Glossolalia is a term that refers to the ability or practice of speaking in a language unknown to the speaker. Glossolalia is usually used to denote speaking in a language that doesn’t seem to exist or that isn’t known to humanity. Xenolalia is a form of glossolalia where one speaks a language that exists but is unknown to the speaker. Both are phenomenons that occurs while in a trance state of ecstasy and union with spirit(s).
Glossolalia is most commonly known today as “speaking in tongues”, and is practiced by Pentecostal and Charismatic sects of Christianity. Growing up in a Pentecostal & Evangelical hybrid church I remember observing glossolalia first hand. Many I believe were making it up, but I do believe that some were genuinely speaking in glossolalia while in a state of ecstasy. The Pentacostal church believes that glossolalia is a gift of the Holy Spirit that was given during the Pentacost in the Bible, but believe unlike other sects of Christianity, that these gifts are still available to Christians today. I know some but very few witchcraft traditions that actively use glossolalia today, so I wanted to research its history since in my mind, I associate it with Christianity, and share my findings.
I quickly found that glossolalia is not a Christian phenomenon. In fact, in the Bible Jesus refers to glossolalia as a Pagan practice. “And when you pray, do not babble on like Pagans (Gentiles)…” (Matt 6:7) The original word used for “babble” is battologéō which means “properly, to blubber nonsensical repetitions; to chatter (be “long-winded”), using empty (vain) words (Souter).” This idea that Jesus is referring to glossolalia as an already Pagan practice is not only backed by history but by Jesus stating that “In my name they will drive out demons; they will speak in new tongues (glṓssa)” (Mark 16:17)
In three different dialogues by Plato, he makes reference to ecstatic speech that is unintelligible, so does Virgil in the Aeneid. Glossolalia appeared in the Eleusinian, Dionysian, and Orphic Mystery Religions, as well as in the ancient cults of Mithra and Osiris. Sibyls and Pythias were known as well for their practice of glossolalia and ecstatic speech while under trance induced states. Among other ecstatic and shamanistic practices we also find glossolalia.
George B. Cutten writes in An Ethnological Study of Glossalalia that, “Glossolalia is practiced among non-Christian religions: the Peyote cult among the North American Indians, the Haida Indians of the Pacific Northwest, Shamans in the Sudan, the Shango cult of the West Coast of Africa, the Shago cult in Trinidad, the Voodoo cult in Haiti, the Aborigines of South America and Australia, the Eskimos of the subarctic regions of North America and Asia, the Shamans in Greenland, the Dyaks of Borneo, the Zor cult of Ethiopia, the Siberian shamans, the Chaco Indians of South America, the Curanderos of the Andes, the Kinka in the African Sudan, the Thonga shamans of Africa, and the Tibetan monks.”
Glossolalia is considered a divine language, regardless of which religious tradition you come from. It ranges from being the language of the Holy Spirit, angels, gods, or spirits while in a ecstatic state of trance. It has often been compared to the barbarous words of magical traditions such as some of the phrases and words in The Greek Magical Papyri. Enochian, the language taught to John Dee by angels, is considered by many to be a recorded form of glossolalia.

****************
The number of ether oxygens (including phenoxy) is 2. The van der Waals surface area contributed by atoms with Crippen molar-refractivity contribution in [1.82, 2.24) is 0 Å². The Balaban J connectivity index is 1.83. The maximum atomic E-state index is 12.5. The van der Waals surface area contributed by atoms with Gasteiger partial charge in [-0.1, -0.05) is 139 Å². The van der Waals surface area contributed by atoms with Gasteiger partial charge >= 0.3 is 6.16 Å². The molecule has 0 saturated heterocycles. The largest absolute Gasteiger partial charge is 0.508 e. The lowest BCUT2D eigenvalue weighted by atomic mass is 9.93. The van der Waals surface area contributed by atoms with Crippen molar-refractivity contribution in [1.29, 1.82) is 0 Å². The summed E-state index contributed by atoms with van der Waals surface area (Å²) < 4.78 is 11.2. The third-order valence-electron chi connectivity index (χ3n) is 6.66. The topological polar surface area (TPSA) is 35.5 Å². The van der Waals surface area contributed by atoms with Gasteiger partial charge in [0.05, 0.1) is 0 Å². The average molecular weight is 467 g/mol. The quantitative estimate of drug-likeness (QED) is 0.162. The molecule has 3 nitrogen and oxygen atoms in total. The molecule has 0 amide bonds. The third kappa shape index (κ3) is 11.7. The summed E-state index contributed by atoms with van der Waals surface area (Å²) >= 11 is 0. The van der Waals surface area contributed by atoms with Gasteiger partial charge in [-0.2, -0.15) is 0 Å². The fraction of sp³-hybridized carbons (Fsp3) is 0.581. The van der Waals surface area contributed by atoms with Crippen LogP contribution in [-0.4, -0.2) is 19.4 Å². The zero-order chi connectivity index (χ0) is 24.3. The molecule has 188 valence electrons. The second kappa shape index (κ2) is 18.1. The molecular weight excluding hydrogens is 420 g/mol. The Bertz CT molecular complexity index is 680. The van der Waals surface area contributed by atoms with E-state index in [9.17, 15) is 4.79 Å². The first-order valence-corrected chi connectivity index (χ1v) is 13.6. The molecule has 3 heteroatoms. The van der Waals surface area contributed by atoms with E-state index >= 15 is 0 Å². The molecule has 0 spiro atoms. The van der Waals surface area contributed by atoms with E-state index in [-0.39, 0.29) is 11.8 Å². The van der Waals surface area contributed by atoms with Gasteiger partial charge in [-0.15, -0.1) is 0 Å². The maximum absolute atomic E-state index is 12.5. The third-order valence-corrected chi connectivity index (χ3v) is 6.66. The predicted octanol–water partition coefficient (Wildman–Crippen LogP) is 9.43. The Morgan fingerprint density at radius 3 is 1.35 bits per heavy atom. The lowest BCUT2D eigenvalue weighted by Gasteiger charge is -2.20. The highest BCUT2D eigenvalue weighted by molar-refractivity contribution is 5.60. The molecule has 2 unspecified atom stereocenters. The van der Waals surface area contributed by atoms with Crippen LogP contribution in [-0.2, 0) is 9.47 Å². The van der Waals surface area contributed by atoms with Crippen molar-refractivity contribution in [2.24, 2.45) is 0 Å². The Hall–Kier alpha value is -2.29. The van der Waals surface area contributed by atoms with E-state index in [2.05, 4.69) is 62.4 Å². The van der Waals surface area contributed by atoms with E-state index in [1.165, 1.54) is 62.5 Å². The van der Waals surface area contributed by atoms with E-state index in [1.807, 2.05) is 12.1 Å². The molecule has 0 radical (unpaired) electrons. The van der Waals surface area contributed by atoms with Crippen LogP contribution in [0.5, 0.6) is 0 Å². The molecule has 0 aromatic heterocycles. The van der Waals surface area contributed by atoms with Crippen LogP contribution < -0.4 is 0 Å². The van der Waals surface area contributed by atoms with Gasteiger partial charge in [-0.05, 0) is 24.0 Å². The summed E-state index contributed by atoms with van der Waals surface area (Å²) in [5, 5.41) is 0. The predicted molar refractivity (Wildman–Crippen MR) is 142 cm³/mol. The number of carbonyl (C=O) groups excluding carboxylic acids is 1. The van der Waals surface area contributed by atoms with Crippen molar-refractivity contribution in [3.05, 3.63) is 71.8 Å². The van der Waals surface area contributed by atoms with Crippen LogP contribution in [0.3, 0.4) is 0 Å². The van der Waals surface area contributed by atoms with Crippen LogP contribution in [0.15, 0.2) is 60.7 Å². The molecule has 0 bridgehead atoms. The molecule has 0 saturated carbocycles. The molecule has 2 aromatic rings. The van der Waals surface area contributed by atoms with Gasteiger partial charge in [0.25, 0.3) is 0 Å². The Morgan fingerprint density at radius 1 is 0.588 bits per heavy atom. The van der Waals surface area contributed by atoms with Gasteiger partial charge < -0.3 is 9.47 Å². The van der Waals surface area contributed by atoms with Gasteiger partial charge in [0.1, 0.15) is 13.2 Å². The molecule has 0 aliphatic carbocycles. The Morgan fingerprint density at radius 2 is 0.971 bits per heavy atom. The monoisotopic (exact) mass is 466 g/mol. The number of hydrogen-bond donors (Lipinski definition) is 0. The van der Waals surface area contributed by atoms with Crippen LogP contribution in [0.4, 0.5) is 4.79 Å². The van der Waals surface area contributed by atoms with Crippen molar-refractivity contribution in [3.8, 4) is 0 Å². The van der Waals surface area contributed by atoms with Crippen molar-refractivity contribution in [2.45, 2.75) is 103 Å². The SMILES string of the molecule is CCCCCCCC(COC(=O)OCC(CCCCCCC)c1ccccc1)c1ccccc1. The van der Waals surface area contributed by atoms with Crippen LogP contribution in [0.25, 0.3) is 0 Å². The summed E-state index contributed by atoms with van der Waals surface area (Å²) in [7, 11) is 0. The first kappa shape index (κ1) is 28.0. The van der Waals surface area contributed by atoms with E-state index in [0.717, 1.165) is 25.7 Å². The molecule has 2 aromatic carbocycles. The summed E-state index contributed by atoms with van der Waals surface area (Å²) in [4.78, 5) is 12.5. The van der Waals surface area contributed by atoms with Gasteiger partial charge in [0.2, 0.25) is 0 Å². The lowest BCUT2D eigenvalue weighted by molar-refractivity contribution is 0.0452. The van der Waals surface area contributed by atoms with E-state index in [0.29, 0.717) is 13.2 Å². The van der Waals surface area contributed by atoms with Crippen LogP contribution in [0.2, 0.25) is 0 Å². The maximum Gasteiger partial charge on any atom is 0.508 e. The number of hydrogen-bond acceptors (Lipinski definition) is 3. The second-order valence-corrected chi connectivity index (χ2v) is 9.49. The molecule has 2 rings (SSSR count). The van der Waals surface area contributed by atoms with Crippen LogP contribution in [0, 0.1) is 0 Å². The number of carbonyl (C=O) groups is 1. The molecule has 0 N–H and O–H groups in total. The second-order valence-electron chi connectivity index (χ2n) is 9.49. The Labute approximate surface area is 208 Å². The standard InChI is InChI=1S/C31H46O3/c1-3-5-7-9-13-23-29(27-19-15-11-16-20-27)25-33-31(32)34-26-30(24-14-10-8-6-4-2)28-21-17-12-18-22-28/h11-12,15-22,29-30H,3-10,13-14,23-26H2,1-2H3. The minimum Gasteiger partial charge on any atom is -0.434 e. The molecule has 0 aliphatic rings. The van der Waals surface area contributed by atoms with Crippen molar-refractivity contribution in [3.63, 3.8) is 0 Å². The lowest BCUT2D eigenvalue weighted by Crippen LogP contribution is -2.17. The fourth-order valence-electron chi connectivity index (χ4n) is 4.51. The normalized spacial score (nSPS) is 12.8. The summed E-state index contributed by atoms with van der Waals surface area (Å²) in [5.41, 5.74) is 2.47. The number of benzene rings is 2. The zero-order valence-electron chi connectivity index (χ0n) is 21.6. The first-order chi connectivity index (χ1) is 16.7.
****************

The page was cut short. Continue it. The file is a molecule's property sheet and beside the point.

L. Carlyle May of Harvard University writes in A Survey of Glossolalia and Related Phenomenon in Non-Christian Religions the following; “Guillaume states that in 853 B.C. four hundred prophets raved in ecstasy before the gate of Samaria, and in ancient Egypt necromancers uttered formulas, believed to be revelations from the gods, made up of foreign words and senseless noises. The more mysterious and incomprehensible these formulas were, the greater their power was thought to be. It is entirely probable, moreover, that sorcerers of India and China, contemporaneous to the Samaritans, spoke incoherently while divining, curing, and communing with the spirits”
Glossolalia also found its way into the early Mormon church, as Joseph Smith stated that the “restored” (Mormon) church “believe in the gift of tongues, prophesy, revelation, visions, healing, interpretation of tongues”. Glossolalia also has a strong history in mediumship, Spiritism and Spiritualism. Allan Kardec, the founder of Spiritism (which was less religious oriented than Spiritualism), pointed to glossolalia as evidence of a spirit’s presence. Allan Kardec’s work was foundational for much of the practices of modern mediumship.
In Psychology and the Occult Carl Jung also observed a trance medium and mentions glossolalia as part of her ecstatic trance state,”In reconstructing her somnambulistic ego we are entirely dependent on her subsequent statements, for in the first place the spontaneous utterances of the ego associated with the waking state are few and mostly disjointed, and in the second place many of the ecstasies pass off without pantomime and without speech, so that no conclusions about inner process can be drawn from external appearances. S.W. is almost totally amnesic in regard to the automatic phenomena during ecstasy, in so far as these fall within the sphere of personalities foreign to her ego. But she usually has a clear memory of all the other phenomena directly connected with her ego, such as talking in a loud voice, glossolalia, etc. In every instance, there is complete amnesia only in the first few moments after the ecstasy.”